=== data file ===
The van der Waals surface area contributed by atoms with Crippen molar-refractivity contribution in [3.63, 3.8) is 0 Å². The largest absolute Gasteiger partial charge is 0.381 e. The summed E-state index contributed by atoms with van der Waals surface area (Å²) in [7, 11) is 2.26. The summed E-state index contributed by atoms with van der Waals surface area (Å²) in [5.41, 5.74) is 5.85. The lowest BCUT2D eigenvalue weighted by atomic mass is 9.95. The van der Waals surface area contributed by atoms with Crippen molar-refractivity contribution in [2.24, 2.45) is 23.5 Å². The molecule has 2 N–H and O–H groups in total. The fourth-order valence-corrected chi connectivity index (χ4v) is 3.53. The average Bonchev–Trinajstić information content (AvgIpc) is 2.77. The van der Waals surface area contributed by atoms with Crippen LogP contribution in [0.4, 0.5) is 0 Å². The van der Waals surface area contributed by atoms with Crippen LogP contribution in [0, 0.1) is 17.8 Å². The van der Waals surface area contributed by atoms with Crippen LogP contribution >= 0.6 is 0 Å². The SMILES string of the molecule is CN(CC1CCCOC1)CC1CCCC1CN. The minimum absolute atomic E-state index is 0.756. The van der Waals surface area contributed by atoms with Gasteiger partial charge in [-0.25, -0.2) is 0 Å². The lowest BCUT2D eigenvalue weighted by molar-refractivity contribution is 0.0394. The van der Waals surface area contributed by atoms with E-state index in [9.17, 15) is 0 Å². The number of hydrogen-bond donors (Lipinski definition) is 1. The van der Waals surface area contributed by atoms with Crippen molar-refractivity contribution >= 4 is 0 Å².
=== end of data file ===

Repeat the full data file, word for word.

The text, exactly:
The van der Waals surface area contributed by atoms with Crippen molar-refractivity contribution in [3.63, 3.8) is 0 Å². The largest absolute Gasteiger partial charge is 0.381 e. The summed E-state index contributed by atoms with van der Waals surface area (Å²) in [7, 11) is 2.26. The summed E-state index contributed by atoms with van der Waals surface area (Å²) in [5.41, 5.74) is 5.85. The lowest BCUT2D eigenvalue weighted by atomic mass is 9.95. The van der Waals surface area contributed by atoms with Crippen molar-refractivity contribution in [2.24, 2.45) is 23.5 Å². The molecule has 2 N–H and O–H groups in total. The fourth-order valence-corrected chi connectivity index (χ4v) is 3.53. The average Bonchev–Trinajstić information content (AvgIpc) is 2.77. The van der Waals surface area contributed by atoms with Crippen LogP contribution in [0.4, 0.5) is 0 Å². The van der Waals surface area contributed by atoms with Crippen LogP contribution in [0, 0.1) is 17.8 Å². The van der Waals surface area contributed by atoms with Crippen LogP contribution >= 0.6 is 0 Å². The SMILES string of the molecule is CN(CC1CCCOC1)CC1CCCC1CN. The minimum absolute atomic E-state index is 0.756. The van der Waals surface area contributed by atoms with Gasteiger partial charge in [-0.25, -0.2) is 0 Å². The lowest BCUT2D eigenvalue weighted by molar-refractivity contribution is 0.0394. The van der Waals surface area contributed by atoms with E-state index in [9.17, 15) is 0 Å². The number of hydrogen-bond donors (Lipinski definition) is 1. The van der Waals surface area contributed by atoms with Crippen molar-refractivity contribution >= 4 is 0 Å².